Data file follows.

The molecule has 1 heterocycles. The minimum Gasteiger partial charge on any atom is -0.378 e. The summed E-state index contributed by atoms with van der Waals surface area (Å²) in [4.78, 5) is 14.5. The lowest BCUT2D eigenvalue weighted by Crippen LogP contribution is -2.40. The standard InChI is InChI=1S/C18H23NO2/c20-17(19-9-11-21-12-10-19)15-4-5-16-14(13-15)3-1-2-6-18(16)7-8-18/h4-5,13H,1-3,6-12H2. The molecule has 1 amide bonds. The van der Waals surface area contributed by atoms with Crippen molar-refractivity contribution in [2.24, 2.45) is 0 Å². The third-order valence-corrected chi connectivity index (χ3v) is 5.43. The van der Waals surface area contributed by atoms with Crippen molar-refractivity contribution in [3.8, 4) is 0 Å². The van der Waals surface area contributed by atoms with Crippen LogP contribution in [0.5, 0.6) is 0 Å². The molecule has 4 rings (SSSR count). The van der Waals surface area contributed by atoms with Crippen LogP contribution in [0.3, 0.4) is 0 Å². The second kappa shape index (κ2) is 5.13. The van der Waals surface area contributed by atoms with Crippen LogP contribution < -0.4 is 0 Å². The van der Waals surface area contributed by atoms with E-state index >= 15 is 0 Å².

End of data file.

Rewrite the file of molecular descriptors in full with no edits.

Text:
The molecule has 1 heterocycles. The minimum Gasteiger partial charge on any atom is -0.378 e. The summed E-state index contributed by atoms with van der Waals surface area (Å²) in [4.78, 5) is 14.5. The lowest BCUT2D eigenvalue weighted by Crippen LogP contribution is -2.40. The standard InChI is InChI=1S/C18H23NO2/c20-17(19-9-11-21-12-10-19)15-4-5-16-14(13-15)3-1-2-6-18(16)7-8-18/h4-5,13H,1-3,6-12H2. The molecule has 1 amide bonds. The van der Waals surface area contributed by atoms with Crippen molar-refractivity contribution in [2.24, 2.45) is 0 Å². The third-order valence-corrected chi connectivity index (χ3v) is 5.43. The van der Waals surface area contributed by atoms with Crippen molar-refractivity contribution in [3.8, 4) is 0 Å². The van der Waals surface area contributed by atoms with Crippen LogP contribution in [0.5, 0.6) is 0 Å². The molecule has 4 rings (SSSR count). The van der Waals surface area contributed by atoms with Crippen LogP contribution in [0.3, 0.4) is 0 Å². The second kappa shape index (κ2) is 5.13. The van der Waals surface area contributed by atoms with Crippen LogP contribution < -0.4 is 0 Å². The van der Waals surface area contributed by atoms with E-state index >= 15 is 0 Å².